1-12 of 12 results  for:

  • Media and performing arts x
  • opera singer x
Clear all

Article

Barnabee, Henry Clay (14 November 1833–16 December 1917), singer and actor, was born in Portsmouth, New Hampshire, the son of Willis Barnabee and Mary (maiden name unknown). His father was a stagecoach driver who became an innkeeper. Willis Barnabee’s wife was cook, and his adolescent son Henry was odd-jobs man and at times bartender....

Article

De Angelis, Thomas Jefferson (30 November 1859–20 March 1933), actor and musical performer, was born in San Francisco, California, the son of John “Johnny” De Angelis and Susan Loudenschlager, stage performers. He was thus born to a theatrical heritage. His uncle, Thomas Rosa, taught him dancing and gymnastics, and his father gave him voice lessons. De Angelis also attended a few classes in public schools in both Philadelphia and New York, but his formal schooling was sparse....

Article

Eddy, Nelson (29 June 1901–06 March 1967), film actor and concert baritone, was born in Providence, Rhode Island, the son of William Darius Eddy, an electrical engineer and inventor, and Isabel Kendrick. Eddy was from a musical family: both of his parents were noted local singers; his grandmother, Caroline Ackerman Kendrick, had been a famous oratorio singer; and his grandfather, Isaac N. Eddy, had been the bass drummer with Reeves’s American Band. In 1915 his parents separated, and his mother moved to Philadelphia. Nelson left school to take a job with her brother at the Mott Iron Works there, and he never returned to finish his formal education. His father stayed in Providence and later remarried. Virginia, a half-sister, was born in 1925. Later, her two sons became favorites of Eddy’s, who had no children of his own....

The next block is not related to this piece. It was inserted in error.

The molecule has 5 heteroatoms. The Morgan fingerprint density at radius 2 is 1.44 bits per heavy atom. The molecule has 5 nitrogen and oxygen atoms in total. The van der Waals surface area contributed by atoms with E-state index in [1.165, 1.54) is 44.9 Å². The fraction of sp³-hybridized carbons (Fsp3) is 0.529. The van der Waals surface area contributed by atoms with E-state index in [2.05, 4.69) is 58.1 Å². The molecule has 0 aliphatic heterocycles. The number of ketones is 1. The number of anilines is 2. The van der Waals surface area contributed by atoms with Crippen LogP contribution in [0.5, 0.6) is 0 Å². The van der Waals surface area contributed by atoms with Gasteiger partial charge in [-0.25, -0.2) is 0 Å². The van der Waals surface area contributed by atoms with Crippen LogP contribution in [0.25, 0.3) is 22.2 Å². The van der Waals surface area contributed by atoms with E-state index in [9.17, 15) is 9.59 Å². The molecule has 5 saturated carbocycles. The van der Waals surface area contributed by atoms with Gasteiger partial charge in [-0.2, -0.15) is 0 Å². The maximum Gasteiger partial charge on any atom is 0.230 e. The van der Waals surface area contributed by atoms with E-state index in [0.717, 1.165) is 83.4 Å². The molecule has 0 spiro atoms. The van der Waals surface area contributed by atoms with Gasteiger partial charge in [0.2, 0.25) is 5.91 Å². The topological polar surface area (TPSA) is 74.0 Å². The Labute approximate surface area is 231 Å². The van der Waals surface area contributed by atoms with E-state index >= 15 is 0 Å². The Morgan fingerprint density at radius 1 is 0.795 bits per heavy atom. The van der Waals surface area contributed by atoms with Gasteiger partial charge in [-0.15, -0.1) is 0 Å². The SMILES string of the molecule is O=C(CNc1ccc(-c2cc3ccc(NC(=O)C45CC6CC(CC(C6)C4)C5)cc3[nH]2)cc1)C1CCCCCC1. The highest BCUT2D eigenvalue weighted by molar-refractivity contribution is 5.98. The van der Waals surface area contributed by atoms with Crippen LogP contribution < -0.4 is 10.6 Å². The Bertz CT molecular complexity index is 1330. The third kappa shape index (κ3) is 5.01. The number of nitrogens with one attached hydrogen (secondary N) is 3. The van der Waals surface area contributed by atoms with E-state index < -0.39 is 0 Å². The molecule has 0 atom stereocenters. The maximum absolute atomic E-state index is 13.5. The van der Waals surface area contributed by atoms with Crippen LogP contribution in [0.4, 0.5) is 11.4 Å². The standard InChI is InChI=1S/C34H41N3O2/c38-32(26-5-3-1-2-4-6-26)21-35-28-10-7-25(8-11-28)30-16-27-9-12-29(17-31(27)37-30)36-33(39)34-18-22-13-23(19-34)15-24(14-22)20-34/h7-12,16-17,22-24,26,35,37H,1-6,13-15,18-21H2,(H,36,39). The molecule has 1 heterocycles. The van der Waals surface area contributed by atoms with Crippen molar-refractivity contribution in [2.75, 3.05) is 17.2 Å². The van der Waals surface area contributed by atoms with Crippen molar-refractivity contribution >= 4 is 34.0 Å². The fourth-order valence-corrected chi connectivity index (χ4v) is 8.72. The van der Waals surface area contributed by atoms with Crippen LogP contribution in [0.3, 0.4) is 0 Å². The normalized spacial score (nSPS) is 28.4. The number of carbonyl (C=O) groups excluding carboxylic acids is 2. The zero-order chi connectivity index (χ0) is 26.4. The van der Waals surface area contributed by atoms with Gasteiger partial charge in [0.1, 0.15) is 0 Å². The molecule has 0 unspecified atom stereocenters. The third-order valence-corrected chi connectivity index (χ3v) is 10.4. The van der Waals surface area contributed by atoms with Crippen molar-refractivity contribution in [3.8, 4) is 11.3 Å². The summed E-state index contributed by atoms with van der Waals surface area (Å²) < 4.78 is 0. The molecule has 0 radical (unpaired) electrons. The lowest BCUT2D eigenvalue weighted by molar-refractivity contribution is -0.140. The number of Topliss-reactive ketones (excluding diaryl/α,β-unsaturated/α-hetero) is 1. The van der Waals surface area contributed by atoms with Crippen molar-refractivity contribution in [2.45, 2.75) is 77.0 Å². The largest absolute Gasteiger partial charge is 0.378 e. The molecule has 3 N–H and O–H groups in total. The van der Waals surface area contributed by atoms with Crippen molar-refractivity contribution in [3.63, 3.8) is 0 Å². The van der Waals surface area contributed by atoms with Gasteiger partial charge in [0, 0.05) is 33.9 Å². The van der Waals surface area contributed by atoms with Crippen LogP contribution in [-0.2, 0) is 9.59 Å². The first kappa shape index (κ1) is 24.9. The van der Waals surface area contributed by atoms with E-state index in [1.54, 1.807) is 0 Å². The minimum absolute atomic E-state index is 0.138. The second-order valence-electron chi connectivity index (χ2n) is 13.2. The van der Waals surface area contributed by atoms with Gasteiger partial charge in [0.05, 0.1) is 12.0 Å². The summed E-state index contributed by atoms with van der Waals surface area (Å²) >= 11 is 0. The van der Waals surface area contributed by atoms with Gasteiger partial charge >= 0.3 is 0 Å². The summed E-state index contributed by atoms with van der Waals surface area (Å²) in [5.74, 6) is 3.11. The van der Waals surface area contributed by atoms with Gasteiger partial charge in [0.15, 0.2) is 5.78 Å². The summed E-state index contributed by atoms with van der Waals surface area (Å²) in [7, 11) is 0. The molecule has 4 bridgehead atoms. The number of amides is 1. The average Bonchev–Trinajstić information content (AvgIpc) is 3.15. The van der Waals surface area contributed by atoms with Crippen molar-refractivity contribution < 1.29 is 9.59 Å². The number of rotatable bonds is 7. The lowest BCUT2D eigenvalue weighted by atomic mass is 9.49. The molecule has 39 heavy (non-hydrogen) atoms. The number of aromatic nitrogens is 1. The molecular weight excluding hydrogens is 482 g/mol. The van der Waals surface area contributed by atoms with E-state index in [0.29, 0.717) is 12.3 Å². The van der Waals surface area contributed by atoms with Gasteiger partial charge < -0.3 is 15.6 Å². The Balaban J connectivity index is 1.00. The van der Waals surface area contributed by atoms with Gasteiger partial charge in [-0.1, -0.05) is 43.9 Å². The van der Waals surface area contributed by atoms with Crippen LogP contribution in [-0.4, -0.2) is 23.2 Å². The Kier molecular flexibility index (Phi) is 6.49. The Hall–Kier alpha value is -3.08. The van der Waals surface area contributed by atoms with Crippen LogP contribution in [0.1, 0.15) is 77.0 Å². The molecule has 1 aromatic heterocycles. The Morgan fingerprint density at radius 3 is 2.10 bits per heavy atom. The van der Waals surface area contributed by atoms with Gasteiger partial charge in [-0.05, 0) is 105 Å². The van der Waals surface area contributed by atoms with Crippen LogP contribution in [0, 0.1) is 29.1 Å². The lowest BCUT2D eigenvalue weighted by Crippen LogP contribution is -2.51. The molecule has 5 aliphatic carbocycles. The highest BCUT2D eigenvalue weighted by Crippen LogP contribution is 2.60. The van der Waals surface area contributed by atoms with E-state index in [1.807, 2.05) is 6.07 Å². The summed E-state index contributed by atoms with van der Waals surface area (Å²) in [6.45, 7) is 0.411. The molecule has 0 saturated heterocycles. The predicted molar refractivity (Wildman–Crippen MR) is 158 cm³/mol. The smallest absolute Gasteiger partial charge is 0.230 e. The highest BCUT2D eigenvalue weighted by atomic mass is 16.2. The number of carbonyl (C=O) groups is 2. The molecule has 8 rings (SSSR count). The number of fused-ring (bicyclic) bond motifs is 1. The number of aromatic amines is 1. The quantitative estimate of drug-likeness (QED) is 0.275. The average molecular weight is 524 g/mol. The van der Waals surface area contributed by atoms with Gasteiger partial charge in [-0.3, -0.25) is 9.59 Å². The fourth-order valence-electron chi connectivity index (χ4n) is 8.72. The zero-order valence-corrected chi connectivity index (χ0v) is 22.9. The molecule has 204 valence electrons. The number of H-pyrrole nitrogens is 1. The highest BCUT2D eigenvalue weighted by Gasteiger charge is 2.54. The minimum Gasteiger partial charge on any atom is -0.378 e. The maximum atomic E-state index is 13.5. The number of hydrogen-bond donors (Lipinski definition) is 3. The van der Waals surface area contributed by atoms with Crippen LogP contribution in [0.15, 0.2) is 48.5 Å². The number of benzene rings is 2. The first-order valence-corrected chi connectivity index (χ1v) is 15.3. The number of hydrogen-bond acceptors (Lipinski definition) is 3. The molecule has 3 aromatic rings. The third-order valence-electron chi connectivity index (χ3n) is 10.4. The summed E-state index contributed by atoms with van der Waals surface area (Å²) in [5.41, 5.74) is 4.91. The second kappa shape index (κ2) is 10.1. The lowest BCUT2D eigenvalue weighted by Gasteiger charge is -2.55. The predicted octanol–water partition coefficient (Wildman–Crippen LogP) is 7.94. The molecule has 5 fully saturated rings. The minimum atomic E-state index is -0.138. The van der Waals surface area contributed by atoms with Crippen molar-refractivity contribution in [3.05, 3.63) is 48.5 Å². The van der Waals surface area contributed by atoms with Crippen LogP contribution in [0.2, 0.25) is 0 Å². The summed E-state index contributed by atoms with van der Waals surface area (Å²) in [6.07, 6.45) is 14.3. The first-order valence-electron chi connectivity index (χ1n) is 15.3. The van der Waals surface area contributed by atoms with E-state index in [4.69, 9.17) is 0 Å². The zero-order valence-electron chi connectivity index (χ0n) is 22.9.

Article

Fox, Della May (13 October 1870–15 June 1913), comic opera star, was born in St. Louis, Missouri, the daughter of Andrew J. Fox, a leading St. Louis photographer, and Harriett Swett. Della made her first appearance on stage as the Midshipmite in a St. Louis production of ...

Image

De Wolf Hopper Courtesy of the Library of Congress (LC-USZ62-90305).

Article

Hopper, DeWolf (30 March 1858–23 September 1935), actor and singer, was born William D’Wolf Hopper in New York City, the son of John Hopper, a lawyer, and Rosalie D’Wolf. The family lived on East Third Street right off the Bowery and later moved to West Forty-third Street. His paternal grandfather, John Tatum Hopper, was a Quaker and a conductor of the Underground Railroad in Philadelphia, Pennsylvania, who was disciplined by the Quaker Meeting for his participation in the Civil War. Hopper was six when his father died, leaving him and his mother comfortably well off. He studied at J. H. Morse’s School. Early on he showed a propensity for the theatrical. As a school boy he mastered the “Senator Dilworthy” monologue, and when he was fifteen he played in a Sunday school production of ...

Article

Lanza, Mario (31 January 1921–07 October 1959), operatic tenor and film star, was born Alfredo Arnold Cocozza in Philadelphia, Pennsylvania, the son of Antonio Cocozza, a decorated U.S. Army veteran disabled in World War I, and Maria Lanza, a seamstress. An only child of Italian immigrants, Lanza was raised in a working-class South Philadelphia neighborhood and educated in the Philadelphia public schools, from which he was expelled shortly before graduation, allegedly for assaulting a teacher who insulted his ethnicity....